On this view universities “had no choice” but to take offshore market risks, due to “billions of dollars in funding cuts over the last decade”. However this ignores the scale of the offshore revenue boom. That this has “vastly outstripped” recent cuts to sector funding suggests heady ambition, not (just) miserly governments. For Group of Eight universities in particular, one expert concludes:
Growth on this scale was something universities chose to do, not a change forced on them by government policy … International student fees were the drug that fuelled a rankings addiction as well as the funding that filled resource gaps.Andrew Norton
Seen in today’s context, the arithmetic seems clear: if the government-guaranteed $18 billion were only a 30% share, total 2020 revenue would have to be $60 billion. In 2018 it was $34 billion. Today’s crisis highlights what sector leaders know from experience, and what scholars should know from Grattan Institute reporting:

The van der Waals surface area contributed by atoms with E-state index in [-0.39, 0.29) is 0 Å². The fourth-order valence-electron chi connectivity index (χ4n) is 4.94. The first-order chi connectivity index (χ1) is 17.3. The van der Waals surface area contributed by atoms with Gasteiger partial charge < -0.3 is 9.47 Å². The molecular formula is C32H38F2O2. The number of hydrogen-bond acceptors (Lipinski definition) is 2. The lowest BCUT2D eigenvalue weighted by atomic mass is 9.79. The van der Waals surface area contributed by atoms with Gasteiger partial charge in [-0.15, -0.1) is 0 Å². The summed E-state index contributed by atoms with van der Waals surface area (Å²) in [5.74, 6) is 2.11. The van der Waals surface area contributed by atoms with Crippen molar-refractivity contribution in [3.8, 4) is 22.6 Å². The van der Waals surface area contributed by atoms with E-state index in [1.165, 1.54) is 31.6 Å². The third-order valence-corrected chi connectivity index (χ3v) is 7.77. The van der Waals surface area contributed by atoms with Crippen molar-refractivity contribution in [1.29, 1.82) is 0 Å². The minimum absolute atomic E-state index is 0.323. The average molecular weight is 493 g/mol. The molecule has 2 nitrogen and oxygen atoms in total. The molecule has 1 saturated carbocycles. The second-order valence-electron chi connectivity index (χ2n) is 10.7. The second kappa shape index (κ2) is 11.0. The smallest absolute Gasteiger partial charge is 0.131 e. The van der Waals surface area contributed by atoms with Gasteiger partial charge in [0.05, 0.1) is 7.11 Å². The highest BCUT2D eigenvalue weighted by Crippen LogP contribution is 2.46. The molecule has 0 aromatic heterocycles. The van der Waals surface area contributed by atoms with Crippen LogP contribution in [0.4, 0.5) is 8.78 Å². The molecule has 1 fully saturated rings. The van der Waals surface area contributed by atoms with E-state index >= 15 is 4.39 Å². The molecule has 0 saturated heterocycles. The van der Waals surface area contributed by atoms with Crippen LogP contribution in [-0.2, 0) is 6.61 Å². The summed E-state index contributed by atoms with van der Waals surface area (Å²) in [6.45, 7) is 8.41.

Despite the growth of private funding, universities remain reliant on government. In 2016, 58 percent of university cash flow – counting both grants and HELP revenue – came from government.Grattan Institute, Mapping Australian Higher Education
In other words, the HELP loan spending shown on the right in Chart 4 could as readily be counted on the left, as “public financing”. (In their 2020 commentary on the financial implications of COVID 19, Frank Larkins and Ian Marshman confirm the point, putting total university sector non-government revenue at 46% in 2018.)